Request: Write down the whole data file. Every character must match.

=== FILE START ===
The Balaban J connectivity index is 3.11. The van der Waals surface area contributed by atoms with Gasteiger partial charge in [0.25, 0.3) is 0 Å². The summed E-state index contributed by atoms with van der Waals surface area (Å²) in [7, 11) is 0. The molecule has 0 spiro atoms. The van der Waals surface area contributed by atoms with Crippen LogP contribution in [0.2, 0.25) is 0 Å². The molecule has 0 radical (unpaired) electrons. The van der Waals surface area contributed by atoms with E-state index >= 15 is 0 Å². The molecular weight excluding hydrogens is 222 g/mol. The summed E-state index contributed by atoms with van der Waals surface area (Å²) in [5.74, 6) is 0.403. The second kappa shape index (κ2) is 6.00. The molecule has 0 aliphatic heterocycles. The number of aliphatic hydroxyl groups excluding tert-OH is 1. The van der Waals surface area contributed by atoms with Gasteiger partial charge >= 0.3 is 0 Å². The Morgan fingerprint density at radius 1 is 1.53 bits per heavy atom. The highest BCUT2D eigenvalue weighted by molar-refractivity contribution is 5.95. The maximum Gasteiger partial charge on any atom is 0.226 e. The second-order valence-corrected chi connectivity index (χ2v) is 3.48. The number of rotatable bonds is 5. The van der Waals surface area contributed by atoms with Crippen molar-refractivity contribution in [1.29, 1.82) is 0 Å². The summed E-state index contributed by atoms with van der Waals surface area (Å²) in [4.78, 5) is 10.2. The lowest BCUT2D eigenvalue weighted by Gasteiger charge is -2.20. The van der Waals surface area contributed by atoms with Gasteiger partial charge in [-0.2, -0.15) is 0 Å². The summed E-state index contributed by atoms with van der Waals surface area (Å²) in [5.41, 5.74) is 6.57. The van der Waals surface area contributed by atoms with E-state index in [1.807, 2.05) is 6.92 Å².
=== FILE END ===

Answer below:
The Balaban J connectivity index is 3.11. The van der Waals surface area contributed by atoms with Gasteiger partial charge in [0.25, 0.3) is 0 Å². The summed E-state index contributed by atoms with van der Waals surface area (Å²) in [7, 11) is 0. The molecule has 0 spiro atoms. The van der Waals surface area contributed by atoms with Crippen LogP contribution in [0.2, 0.25) is 0 Å². The molecule has 0 radical (unpaired) electrons. The van der Waals surface area contributed by atoms with E-state index >= 15 is 0 Å². The molecular weight excluding hydrogens is 222 g/mol. The summed E-state index contributed by atoms with van der Waals surface area (Å²) in [5.74, 6) is 0.403. The second kappa shape index (κ2) is 6.00. The molecule has 0 aliphatic heterocycles. The number of aliphatic hydroxyl groups excluding tert-OH is 1. The van der Waals surface area contributed by atoms with Gasteiger partial charge >= 0.3 is 0 Å². The Morgan fingerprint density at radius 1 is 1.53 bits per heavy atom. The highest BCUT2D eigenvalue weighted by molar-refractivity contribution is 5.95. The maximum Gasteiger partial charge on any atom is 0.226 e. The second-order valence-corrected chi connectivity index (χ2v) is 3.48. The number of rotatable bonds is 5. The van der Waals surface area contributed by atoms with Crippen molar-refractivity contribution in [1.29, 1.82) is 0 Å². The summed E-state index contributed by atoms with van der Waals surface area (Å²) in [4.78, 5) is 10.2. The lowest BCUT2D eigenvalue weighted by Gasteiger charge is -2.20. The van der Waals surface area contributed by atoms with Gasteiger partial charge in [-0.2, -0.15) is 0 Å². The summed E-state index contributed by atoms with van der Waals surface area (Å²) in [5.41, 5.74) is 6.57. The van der Waals surface area contributed by atoms with E-state index in [1.807, 2.05) is 6.92 Å².